HOLY HOUR FOR VOCATIONS
“Considering that the Eucharist is the greatest gift Our Lord gives to his Church, we must ask for priests… We must ask insistently for this gift. We must ask for it on our knees.”
-Pope John Paul II
Why a Holy Hour for Vocations?
We are often asked to pray for vocations, but how? Certainly we should do so in our daily intentions as well as at Mass. Sometimes, though, holding a special Holy Hour for Vocations provides a more intensive focus for our intercession: as we join in adoration of Christ in the Blessed Sacrament, we earnestly ask him to send more laborers into the harvest.
Planning the Holy Hour
To hold a Holy Hour for Vocations in your parish, it is best to have the participation of your parish priest. Work with him to choose an appropriate date. There’s no bad time to hold a Holy Hour, but some dates may work better than others, such as World Day of Prayer for Vocations.
Most often it is useful to have a small group plan the Holy Hour, such as a local Serra Club. This helps to spread the work among more people, and also ensures better attendance. Sometimes a cluster of nearby parishes can work together to plan one single area-wide Holy Hour for Vocations.
Promotion is Key
Even when only two or three are gathered in Jesus’ name, a Holy Hour can be a powerful event—but it sure is nice to have more people! Promoting your Holy Hour, then, becomes critical. Here is one rule of thumb: you must do far more than place a notice in the bulletin!
Sometimes, to boost attendance, the Holy Hour can be planned in conjunction with another event, such as immediately before the Knights of Columbus Fish Fry, or as part of a youth group event. Similarly, you may want to include other groups in the Holy Hour planning process, so it is a “multi-ministry” event, in conjunction with the Boy Scouts, the Ladies’ Guild, a Bible Study, the RCIA group, etc.
With your pastor’s cooperation, try to make it a parish-wide event, promoted widely via pulpit announcements, displays outside of Mass, email, parish web site, Facebook—even automated phone calls have been known to increase attendance. If Holy Hours are not common in your parish, make sure you explain what is involved and why they are so important.
Holy Hour Format
There is a standard format for Holy Hours that can be adapted for different themes. Most follow a basic outline: an opening hymn while the Blessed Sacrament is placed in the monstrance, scripture readings, time for silent prayer, devotions such as the rosary or litany of saints, then Benediction and a closing hymn. Remember that the format of your Holy Hour needs to be approved by the priest who leads it.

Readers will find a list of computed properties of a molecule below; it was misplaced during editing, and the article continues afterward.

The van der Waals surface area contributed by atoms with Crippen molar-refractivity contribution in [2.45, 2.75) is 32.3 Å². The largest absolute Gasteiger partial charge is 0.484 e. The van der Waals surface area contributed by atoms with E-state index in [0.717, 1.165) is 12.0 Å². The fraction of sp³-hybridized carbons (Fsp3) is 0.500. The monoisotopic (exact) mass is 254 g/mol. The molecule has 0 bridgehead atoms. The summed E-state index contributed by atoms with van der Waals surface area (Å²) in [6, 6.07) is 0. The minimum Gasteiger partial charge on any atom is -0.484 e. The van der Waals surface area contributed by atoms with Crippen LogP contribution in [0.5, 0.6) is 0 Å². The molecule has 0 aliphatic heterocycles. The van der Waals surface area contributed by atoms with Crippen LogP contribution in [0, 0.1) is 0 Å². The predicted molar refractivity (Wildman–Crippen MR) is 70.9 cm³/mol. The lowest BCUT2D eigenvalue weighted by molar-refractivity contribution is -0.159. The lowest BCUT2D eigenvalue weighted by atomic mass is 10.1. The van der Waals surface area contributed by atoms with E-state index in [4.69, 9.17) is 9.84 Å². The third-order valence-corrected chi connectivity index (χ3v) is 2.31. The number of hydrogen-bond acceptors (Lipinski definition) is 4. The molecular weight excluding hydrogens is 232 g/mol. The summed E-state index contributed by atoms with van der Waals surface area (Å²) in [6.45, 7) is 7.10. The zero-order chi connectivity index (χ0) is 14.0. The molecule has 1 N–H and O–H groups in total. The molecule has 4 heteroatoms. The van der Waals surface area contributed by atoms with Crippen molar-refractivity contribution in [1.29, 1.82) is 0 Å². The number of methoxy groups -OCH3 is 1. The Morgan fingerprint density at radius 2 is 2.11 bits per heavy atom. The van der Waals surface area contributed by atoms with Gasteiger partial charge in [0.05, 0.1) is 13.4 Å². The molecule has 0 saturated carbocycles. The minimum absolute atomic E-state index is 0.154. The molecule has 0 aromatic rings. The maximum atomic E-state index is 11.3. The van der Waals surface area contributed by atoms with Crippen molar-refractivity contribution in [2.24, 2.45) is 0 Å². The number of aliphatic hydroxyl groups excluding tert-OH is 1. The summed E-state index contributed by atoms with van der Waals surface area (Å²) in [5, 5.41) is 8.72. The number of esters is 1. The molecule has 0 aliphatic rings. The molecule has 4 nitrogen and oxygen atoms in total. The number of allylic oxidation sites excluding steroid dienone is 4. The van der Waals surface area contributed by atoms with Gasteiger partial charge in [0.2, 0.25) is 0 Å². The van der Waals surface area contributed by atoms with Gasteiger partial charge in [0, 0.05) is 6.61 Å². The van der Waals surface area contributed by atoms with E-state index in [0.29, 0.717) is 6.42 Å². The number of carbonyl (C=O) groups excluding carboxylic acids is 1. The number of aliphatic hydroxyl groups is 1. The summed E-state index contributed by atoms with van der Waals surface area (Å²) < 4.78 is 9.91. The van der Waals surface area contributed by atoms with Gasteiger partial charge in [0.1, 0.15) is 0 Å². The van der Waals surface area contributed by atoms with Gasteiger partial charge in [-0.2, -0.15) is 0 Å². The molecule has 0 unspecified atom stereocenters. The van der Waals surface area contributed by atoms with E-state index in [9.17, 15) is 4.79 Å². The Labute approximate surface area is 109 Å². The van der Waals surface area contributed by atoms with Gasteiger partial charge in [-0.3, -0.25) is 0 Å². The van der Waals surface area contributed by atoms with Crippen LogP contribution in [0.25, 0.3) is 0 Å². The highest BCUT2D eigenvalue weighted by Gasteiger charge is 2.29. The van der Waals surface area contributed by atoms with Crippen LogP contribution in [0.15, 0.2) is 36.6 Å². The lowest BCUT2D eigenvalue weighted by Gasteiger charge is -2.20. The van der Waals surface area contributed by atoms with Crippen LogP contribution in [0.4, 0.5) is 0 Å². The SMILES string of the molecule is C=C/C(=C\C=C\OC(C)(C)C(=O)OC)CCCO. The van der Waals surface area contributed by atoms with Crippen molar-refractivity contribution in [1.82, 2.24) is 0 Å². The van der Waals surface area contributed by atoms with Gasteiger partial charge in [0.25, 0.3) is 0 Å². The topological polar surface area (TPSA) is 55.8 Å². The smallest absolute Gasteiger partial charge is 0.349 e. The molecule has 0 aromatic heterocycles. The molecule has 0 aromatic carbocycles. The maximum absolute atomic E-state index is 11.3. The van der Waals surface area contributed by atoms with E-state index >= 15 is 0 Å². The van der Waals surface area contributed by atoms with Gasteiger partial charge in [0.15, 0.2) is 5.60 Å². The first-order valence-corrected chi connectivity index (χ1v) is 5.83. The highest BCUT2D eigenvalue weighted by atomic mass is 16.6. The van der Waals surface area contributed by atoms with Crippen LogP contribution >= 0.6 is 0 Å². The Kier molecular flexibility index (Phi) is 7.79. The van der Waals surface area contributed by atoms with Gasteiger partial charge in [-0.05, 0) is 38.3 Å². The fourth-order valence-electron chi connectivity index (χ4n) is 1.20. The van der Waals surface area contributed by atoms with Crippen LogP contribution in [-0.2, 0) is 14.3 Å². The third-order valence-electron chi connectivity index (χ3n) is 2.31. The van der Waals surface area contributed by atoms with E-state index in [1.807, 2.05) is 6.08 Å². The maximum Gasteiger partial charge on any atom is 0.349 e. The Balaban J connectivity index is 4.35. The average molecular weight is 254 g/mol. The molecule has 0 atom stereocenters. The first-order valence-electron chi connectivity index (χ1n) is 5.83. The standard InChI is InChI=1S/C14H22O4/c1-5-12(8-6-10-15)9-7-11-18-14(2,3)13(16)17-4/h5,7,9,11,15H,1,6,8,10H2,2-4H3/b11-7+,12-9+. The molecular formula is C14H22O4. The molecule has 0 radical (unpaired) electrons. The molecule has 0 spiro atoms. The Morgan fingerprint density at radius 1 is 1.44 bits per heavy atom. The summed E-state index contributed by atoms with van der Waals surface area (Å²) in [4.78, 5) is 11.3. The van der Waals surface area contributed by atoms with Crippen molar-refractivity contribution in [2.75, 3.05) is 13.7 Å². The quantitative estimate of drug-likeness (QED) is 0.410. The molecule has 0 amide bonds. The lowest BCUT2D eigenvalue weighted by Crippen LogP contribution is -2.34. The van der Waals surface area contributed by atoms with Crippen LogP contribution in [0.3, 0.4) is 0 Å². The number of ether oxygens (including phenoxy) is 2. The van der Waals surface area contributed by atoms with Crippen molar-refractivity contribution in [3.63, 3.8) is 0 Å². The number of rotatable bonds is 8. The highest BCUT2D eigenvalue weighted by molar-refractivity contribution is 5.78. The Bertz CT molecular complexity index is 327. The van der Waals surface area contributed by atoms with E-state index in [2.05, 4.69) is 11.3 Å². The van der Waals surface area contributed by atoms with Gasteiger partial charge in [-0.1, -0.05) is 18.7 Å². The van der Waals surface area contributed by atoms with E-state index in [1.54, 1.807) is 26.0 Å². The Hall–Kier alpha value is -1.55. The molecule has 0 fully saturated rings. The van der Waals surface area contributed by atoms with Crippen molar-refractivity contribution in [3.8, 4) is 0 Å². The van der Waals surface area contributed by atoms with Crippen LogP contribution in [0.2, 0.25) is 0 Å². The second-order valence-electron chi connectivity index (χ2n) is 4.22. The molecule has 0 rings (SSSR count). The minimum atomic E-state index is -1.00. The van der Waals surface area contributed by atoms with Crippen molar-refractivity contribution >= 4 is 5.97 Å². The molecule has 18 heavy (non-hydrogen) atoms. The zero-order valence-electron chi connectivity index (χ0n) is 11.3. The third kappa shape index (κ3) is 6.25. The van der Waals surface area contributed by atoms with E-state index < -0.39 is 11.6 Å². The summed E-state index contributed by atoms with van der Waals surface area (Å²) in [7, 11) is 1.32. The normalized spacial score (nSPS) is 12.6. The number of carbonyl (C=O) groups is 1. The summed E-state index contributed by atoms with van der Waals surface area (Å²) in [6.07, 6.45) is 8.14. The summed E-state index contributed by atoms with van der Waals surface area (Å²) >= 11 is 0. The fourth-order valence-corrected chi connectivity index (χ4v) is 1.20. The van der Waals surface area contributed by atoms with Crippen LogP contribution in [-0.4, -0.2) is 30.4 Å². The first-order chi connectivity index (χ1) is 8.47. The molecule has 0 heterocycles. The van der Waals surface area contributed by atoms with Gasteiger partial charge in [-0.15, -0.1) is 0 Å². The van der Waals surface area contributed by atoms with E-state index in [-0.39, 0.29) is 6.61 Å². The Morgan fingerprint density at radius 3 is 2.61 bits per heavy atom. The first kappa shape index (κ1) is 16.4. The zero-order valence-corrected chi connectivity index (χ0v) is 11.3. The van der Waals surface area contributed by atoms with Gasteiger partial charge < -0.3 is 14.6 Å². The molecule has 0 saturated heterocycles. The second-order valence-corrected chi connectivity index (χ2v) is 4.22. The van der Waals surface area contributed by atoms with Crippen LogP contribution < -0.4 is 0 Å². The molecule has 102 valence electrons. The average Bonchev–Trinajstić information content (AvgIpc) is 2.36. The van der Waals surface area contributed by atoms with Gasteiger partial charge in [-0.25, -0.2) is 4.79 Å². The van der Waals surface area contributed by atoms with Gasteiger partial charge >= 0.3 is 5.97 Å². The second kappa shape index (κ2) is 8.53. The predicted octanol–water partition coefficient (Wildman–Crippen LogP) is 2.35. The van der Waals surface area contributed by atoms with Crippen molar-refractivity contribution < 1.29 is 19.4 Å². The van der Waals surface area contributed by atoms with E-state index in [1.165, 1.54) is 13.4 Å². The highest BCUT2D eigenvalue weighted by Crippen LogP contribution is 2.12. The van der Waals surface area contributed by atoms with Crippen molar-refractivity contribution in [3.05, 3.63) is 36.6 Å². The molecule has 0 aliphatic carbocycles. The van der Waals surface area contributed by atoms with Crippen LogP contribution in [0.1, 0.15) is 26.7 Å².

Here are some very useful resources for structuring your Holy Hour:
Is it Worth the Effort?
Yes! Sure, it takes some work—coordination, creativity, and leadership—to plan your Holy Hour for Vocations. But what better way to ask God for vocations than directly before Him in the Eucharist? At a time when our Church so badly needs more priests, it’s worth the effort to do our part.
Even if your attempts hit a roadblock and you aren’t able to start a public holy hour for some reason, our Lord will know of your work and desire and will bring some fruit from it. In this case, make a personal holy hour for vocations and trust that God will take care of things. As Blessed Mother Teresa said, “God doesn’t require us to succeed; he only requires that you try.”
“Vocations to the ministerial priesthood and to the consecrated life are first and foremost the fruit of constant contact with the living God and insistent prayer lifted up to the ‘Lord of the harvest’, whether in parish communities, in Christian families or in groups specifically devoted to prayer for vocations.”
Pope Benedict XVI,
Message for the 48th World Day of Pray for Vocations, May 15, 2011